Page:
All nutrients are vital to energy production, but some are especially important to focus on if you feel like you don’t have enough energy to get you through the day. B vitamins (including folate, niacin, thiamin, B6 and of course B12) are critical to energy production. Other than B12, which is only found in animal products, they are plentiful in many fruits and vegetables.
Potassium and magnesium also contribute to energy. Potassium helps in the conversion of blood glucose to glycogen, the storage form of sugar that we use for energy. Magnesium helps the glycogen release its energy when the body requires it.
Iron is critical for energy as well, as anemia can cause fatigue. Magnesium malate / malic acid can be helpful, especially for people with fibromyalgia. Chromium and zinc also help with energy regulation, as well as vitamins C and E.
Some people think that eating or drinking a food or beverage that contains high-glycemic carbohydrates is a good way to gain energy. However, unless you are preparing to run a marathon this is not recommended. These foods give a person a burst of energy but then tend to leave people sluggish, and they can affect your blood glucose and metabolism in negative ways.
Instead, focus on low-glycemic juices, such as those made with leafy greens and berries, and on eating foods that contain complex carbohydrates (such as whole grains and legumes). Complex carbohydrates will allow you to maintain your energy level longer.
Here is a list of twenty of the top vegetables and fruits to juice for energy. Incorporate any of them into your raw juicing recipes to give yourself a serious energy boost.
1. Swiss chard – Potassium, B2 (riboflavin), magnesium, iron, vitamins C, E
2. Spinach – Potassium, folate, magnesium, iron, C, E
3. Fennel – Potassium, C
4. Kale and mustard greens – Potassium, folate, magnesium, B6, iron, C, E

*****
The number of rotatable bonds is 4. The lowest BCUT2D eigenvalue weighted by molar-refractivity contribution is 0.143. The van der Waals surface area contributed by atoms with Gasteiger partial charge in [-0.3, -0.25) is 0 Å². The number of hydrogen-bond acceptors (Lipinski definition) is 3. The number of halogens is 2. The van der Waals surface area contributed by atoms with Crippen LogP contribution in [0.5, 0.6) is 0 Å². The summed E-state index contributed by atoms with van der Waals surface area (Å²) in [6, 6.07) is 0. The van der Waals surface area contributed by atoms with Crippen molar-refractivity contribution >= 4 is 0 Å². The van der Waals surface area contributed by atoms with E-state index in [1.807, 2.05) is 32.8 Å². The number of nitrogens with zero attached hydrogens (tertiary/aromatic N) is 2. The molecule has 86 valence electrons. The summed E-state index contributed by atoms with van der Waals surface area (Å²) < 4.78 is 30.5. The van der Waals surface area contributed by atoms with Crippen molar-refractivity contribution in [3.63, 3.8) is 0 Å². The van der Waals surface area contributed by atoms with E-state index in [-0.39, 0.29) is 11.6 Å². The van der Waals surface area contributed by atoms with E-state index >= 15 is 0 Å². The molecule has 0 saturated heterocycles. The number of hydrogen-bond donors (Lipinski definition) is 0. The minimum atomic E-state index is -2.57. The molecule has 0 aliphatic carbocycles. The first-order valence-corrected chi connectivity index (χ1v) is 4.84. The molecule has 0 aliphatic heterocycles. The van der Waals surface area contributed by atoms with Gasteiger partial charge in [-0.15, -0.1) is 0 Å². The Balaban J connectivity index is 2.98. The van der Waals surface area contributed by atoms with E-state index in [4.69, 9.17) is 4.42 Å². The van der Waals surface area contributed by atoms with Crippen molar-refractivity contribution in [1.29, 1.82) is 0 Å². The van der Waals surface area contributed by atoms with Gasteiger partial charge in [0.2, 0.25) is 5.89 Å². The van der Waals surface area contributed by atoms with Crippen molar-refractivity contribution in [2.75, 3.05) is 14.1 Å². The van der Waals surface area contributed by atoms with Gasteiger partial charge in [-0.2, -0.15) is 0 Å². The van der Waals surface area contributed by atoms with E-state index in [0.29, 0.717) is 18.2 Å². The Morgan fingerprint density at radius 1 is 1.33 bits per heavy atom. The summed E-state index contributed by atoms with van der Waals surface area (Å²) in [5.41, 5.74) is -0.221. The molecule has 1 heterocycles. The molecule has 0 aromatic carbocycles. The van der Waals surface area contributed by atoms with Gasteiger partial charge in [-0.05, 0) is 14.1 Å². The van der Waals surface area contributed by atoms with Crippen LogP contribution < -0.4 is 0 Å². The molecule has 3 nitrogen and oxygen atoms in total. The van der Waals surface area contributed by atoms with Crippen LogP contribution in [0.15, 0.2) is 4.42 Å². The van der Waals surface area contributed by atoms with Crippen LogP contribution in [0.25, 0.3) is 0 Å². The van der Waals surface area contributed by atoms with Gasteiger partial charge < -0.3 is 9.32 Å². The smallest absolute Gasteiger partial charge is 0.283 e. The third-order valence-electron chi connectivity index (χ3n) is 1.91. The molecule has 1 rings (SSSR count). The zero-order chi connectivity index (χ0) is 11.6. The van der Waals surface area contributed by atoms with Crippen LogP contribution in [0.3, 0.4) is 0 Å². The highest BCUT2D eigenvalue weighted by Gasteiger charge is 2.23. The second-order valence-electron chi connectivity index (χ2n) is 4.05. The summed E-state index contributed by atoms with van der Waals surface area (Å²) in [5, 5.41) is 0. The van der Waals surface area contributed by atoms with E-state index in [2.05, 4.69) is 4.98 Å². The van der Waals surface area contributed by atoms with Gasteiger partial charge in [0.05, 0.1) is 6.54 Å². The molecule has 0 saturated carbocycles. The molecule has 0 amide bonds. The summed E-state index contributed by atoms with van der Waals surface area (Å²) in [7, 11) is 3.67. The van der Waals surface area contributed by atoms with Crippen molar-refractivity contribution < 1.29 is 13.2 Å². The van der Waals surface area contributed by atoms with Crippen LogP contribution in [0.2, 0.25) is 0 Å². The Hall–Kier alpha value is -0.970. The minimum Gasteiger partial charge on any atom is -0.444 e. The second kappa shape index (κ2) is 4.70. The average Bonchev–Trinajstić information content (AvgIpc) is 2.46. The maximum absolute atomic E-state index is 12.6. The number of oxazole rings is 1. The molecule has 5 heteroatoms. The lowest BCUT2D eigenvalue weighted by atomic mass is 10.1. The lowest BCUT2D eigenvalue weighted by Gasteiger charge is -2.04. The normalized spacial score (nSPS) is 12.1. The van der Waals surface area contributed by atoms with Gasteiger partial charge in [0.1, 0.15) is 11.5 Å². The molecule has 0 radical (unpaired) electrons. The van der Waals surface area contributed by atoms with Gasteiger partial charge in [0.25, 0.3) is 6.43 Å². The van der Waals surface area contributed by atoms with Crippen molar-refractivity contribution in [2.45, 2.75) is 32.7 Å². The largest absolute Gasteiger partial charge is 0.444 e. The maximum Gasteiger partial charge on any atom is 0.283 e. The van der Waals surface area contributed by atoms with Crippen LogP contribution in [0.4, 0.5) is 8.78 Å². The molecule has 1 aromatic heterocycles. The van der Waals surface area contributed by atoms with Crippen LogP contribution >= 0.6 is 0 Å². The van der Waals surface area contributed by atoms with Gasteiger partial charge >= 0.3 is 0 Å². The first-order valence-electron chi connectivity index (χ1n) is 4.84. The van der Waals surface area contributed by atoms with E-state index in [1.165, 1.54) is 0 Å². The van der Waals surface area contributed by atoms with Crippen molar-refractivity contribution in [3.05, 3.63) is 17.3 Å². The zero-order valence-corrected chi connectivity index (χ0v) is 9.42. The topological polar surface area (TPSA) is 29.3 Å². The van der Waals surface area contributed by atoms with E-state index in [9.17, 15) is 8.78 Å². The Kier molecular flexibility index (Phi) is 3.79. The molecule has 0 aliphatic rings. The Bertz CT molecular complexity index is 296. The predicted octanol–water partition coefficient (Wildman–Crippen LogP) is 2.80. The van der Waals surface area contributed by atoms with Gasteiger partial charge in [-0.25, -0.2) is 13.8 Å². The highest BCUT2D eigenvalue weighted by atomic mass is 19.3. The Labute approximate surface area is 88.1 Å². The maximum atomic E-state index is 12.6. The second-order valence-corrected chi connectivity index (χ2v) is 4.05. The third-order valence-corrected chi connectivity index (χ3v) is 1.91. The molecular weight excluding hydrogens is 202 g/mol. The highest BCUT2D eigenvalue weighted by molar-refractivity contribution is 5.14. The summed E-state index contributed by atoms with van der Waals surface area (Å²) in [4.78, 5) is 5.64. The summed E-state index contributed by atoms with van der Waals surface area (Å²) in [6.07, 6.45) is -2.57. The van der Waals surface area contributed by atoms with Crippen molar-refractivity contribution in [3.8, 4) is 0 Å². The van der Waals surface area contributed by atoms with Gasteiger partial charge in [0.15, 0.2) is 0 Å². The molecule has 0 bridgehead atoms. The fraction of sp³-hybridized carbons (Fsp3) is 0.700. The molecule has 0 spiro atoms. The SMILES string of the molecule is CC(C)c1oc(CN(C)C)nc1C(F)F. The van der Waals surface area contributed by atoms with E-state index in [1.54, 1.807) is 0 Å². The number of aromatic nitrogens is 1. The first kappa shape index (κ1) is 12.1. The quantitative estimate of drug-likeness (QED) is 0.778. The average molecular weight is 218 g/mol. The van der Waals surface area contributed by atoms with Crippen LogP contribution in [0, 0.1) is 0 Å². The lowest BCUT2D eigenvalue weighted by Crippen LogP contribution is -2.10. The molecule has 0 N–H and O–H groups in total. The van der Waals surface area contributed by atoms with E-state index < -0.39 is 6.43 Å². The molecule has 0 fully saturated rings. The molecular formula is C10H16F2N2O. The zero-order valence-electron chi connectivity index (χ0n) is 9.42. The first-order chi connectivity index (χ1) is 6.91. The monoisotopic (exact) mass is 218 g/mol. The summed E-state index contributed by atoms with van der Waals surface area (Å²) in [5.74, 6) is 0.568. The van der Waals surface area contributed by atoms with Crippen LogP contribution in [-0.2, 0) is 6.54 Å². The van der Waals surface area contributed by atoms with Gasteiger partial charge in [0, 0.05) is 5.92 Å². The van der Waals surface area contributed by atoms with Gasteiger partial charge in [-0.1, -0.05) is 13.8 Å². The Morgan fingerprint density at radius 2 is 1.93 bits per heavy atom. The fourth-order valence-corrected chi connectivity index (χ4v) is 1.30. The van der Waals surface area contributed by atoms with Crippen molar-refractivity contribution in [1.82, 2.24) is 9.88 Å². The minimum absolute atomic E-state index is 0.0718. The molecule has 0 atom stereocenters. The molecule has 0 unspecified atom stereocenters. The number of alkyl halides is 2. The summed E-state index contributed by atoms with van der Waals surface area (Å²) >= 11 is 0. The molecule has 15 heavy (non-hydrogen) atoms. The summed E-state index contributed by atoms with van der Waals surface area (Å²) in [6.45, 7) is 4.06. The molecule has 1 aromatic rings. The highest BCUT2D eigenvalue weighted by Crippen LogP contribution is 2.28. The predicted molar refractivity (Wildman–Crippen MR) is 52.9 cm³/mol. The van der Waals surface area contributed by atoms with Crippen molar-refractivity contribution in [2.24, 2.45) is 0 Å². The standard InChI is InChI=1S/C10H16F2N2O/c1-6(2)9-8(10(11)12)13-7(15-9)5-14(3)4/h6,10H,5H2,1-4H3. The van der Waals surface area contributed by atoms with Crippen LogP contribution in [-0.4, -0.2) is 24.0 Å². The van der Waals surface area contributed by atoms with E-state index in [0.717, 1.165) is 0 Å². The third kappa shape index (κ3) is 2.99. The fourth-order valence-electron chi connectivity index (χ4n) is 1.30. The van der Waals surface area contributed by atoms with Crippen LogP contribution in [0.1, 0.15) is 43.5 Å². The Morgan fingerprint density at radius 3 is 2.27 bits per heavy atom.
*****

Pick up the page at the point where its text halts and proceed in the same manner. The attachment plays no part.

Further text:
5. Broccoli – Potassium, magnesium, B5, B6, folate, C, E
6. Winter squash – Potassium, B2 (riboflavin), B3 (niacin), B5, B6, folate
7. Eggplant – Potassium
8. Cantaloupe – Potassium, C
9. Tomatoes – Potassium, malic acid, E
10. Apples – Malic acid
11. Pears – Malic acid
12. Bananas – Malic acid, potassium, B6 (must be pureed and then mixed in with juice)
13. Cherries – Malic acid, iron
14. Parsley – Zinc, folate, potassium, E
15. Corn – Zinc, B1 (thiamin), B3 (niacin), B5, B6
16. Peas – Zinc, B1 (thiamin), B2 (riboflavin), B3 (niacin), B6, folate, iron
17. Avocado – B1 (thiamin), vitamin B2 (riboflavin), B3 (niacin), B5, B6, folate, iron (must be pureed and then mixed in with juice)
18. Grapes – B1 (thiamin), B2 (riboflavin), B6, iron
19. Asparagus – B1 (thiamin), B2 (riboflavin), folate, C
20. Brussels Sprouts – Potassium, magnesium, B1 (thiamin), B2 (riboflavin), B5, B6, iron, E
Raw juicing recipes that incorporate these fruits and vegetables will help replenish your body with the nutrients it needs to produce energy, stay alert and maintain stamina. Don’t forget that if your doctor approves you can also blend in other energy-boosting ingredients such as ginkgo, garlic and green tea as well as a liquid B12 supplement.